Enrichir votre vocabulaire d’anglais en quelques clics, ça vous dit ? Avec son partenaire MyCow, letudiant.fr vous propose de (re)découvrir des notions-clés dans de très nombreux thèmes, grâce à la lecture "active" d’articles rédigés par des journalistes anglo-saxons : il vous suffit de passer votre souris sur le mot souligné pour en avoir la traduction ! Et pour améliorer votre prononciation, écoutez le texte lu par un anglophone, en qualité audio mp3.Résumé en français : s'exprimer sur internet, c'est bien, mesurer ses propos, c'est mieux.
‘There was a survey conducted by one of the big global law firms at the end of last year, it found that 65% of respondents, and they were mainly young people, had no idea of the legal consequences of going online,’ Professor Duncan Bloy, a media law expert at Cardiff University’s School of Journalism, told the press.
So what can and can’t you say?
Messages that are abusive, menacing or libellous could land you in prison. There have been many convictions of football fans recently. Student Liam Stacey sent racially abusive ‘tweets’ when footballer Fabrice Muamba collapsed. The Crown Prosecution Service (CPS) said it hoped that Stacey’s prison sentence would serve as a warning for others.
Two people were jailed for their comments on social networking sites during the riots in England last summer. Jordan Blackshaw, 21, was jailed for four years because he encouraged rioting when he set up a Facebook event inviting people to ‘smash’ Norwich town. Lawyers say that the long sentence was due to the fact that there was potential for serious harm and injury.
One man was recently convicted for a menacing message. Paul Chambers, 27, from Doncaster in the north of England, wrote this tweet: ‘Robin Hood Airport is closed. You’ve got a week and a bit...otherwise I’m blowing the airport sky high!’ He was fined £385 and ordered to pay £600 in costs. Comedian Stephen Fry argued that Chambers’ tweet was an example of British humour. A benefit gig was held in London to try and raise funds for his appeal. Supporters thought Chambers had done something stupid, but not criminal. But the courts disagreed.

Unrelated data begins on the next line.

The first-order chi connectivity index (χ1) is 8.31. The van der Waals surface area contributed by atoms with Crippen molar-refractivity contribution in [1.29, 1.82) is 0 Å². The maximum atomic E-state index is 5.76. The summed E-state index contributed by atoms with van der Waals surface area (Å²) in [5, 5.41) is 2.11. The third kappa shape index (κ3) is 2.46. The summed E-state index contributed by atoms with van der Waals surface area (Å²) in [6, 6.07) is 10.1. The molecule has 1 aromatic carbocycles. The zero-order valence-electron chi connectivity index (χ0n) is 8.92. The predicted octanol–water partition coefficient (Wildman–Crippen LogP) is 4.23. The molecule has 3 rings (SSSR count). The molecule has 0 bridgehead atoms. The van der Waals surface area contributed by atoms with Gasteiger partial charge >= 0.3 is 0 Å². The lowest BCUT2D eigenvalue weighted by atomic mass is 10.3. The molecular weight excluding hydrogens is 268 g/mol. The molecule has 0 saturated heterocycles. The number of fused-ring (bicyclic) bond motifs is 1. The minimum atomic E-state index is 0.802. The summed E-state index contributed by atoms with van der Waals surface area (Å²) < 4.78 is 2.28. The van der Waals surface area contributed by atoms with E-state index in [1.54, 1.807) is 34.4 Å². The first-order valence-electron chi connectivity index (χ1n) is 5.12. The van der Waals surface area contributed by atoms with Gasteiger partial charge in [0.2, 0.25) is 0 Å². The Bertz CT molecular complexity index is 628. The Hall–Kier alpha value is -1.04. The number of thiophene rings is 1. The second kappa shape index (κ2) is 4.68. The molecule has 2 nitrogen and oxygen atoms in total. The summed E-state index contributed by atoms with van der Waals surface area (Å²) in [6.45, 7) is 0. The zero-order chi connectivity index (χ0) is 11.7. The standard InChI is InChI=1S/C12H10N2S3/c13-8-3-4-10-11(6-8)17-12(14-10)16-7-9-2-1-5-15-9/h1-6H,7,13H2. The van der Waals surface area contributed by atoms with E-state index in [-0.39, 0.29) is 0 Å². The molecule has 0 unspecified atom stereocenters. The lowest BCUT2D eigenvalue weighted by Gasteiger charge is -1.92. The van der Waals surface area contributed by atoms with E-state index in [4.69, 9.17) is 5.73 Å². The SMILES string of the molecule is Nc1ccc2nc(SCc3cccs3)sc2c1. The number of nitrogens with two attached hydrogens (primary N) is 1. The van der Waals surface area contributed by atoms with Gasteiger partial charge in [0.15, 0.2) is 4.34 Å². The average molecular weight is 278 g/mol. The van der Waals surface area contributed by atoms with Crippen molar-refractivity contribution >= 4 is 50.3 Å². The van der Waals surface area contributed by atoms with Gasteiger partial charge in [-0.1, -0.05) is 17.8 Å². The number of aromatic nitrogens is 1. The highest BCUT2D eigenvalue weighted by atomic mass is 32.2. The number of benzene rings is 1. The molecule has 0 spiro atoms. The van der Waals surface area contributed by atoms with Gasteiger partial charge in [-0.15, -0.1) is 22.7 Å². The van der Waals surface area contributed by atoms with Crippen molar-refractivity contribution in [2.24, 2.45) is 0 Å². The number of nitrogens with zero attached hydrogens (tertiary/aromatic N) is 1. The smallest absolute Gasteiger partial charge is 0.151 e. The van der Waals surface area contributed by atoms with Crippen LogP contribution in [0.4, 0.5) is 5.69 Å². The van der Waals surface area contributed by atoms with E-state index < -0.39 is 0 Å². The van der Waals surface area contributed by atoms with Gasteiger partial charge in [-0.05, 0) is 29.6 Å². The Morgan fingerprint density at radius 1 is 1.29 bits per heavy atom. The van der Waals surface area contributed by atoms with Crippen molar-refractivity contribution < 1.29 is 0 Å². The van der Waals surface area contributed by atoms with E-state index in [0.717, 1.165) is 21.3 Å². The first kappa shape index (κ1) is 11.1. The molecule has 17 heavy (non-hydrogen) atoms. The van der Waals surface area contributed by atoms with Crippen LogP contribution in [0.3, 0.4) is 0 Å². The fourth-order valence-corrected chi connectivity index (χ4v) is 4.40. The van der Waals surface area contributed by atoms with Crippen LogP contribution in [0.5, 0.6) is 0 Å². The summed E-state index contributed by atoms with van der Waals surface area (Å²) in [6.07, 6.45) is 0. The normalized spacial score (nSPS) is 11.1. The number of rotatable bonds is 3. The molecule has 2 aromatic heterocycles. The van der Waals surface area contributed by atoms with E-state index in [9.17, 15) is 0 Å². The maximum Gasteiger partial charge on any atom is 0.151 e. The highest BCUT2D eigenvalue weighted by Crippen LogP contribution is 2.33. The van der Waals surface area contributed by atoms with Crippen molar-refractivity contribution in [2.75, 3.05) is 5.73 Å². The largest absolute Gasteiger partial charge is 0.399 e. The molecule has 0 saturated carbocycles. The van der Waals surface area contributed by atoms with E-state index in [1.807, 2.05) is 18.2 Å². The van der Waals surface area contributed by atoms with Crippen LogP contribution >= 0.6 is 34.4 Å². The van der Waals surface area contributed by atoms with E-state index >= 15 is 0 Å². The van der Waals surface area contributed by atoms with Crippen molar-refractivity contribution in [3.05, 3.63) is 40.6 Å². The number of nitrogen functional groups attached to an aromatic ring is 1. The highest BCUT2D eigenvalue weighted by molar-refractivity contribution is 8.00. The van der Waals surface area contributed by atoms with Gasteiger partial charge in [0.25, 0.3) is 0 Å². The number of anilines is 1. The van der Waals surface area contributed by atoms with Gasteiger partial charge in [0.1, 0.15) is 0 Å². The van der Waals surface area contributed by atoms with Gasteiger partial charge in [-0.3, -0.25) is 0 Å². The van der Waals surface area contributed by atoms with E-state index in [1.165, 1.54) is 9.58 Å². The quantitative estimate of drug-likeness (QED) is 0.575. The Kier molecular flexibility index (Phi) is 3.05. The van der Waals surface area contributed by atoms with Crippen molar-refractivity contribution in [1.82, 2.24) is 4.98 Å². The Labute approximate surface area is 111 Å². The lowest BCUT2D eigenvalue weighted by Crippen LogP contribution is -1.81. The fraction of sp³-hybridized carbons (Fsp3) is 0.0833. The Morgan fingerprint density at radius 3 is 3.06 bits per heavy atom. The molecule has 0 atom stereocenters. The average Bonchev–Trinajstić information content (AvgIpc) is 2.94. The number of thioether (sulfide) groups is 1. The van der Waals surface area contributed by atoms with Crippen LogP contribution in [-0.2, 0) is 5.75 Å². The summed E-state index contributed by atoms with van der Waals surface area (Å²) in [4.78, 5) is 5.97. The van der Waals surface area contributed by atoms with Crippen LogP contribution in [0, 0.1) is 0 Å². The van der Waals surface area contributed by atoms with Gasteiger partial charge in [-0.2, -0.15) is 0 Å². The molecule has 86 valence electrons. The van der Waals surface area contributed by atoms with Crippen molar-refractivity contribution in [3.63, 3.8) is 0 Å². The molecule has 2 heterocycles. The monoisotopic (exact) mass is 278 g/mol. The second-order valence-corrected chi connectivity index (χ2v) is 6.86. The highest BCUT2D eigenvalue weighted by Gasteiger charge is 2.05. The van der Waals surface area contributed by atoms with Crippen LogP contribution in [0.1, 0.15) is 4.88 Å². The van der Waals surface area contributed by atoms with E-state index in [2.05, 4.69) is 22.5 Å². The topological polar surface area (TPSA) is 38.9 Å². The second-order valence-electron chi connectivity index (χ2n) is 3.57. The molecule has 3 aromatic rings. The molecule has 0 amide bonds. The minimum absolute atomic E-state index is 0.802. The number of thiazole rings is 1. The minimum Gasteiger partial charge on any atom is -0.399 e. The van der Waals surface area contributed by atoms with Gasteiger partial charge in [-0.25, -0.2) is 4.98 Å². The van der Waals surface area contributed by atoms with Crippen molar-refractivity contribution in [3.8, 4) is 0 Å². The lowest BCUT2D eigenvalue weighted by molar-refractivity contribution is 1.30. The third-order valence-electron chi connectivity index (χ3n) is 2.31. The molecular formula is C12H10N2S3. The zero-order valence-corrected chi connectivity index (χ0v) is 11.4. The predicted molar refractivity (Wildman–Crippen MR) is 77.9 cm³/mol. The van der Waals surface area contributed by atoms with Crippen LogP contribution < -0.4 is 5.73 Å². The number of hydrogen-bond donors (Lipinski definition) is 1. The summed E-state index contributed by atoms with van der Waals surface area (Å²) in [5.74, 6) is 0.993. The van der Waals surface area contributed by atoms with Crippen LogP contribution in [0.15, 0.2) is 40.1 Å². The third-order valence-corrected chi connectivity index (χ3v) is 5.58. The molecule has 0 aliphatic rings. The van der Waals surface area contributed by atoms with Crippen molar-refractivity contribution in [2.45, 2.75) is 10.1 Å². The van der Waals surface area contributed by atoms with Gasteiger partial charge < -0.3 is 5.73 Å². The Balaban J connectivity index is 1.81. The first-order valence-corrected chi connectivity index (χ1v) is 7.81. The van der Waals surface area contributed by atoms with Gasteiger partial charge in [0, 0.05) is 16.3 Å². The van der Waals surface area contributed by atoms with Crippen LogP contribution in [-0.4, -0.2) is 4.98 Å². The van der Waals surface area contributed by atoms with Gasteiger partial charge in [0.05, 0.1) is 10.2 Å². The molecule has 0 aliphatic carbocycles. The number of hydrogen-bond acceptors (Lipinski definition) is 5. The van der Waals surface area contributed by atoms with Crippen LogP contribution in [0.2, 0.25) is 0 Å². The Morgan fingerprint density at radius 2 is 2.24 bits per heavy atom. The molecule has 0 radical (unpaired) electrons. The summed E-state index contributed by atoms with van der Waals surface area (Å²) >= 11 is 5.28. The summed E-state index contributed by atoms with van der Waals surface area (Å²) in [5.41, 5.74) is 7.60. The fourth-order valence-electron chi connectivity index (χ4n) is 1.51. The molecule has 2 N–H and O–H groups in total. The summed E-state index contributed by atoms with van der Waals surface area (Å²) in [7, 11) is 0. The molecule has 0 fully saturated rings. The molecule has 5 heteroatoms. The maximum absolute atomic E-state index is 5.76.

And if you’ve committed one of these crimes, the evidence is there for all to see. Wendy Williams, head of the CPS in the North East of England, told the press: ‘Ironically, the strongest evidence in each of these cases has been directly provided by the defendants themselves. When a person makes such comments digitally, they effectively hand police and prosecutors much of the evidence needed to build a robust case against them.’
Lawyers say that many social network users do not think of the consequences of their actions. Posting a comment online is not the same as joking among friends. Experts say the question to ask yourself is whether you would be prepared to shout out the message in a crowded room. If you’re in doubt, then don’t post it. Julian Young, a solicitor advocate, told the press: ‘There needs to be a message to think before you post something online.’ He suggests that sites such as Facebook, Bebo and Twitter should have a warning about criminal offences.
If you have a Facebook or Twitter account, make sure you think about what you write before you write it – the consequences can be huge.
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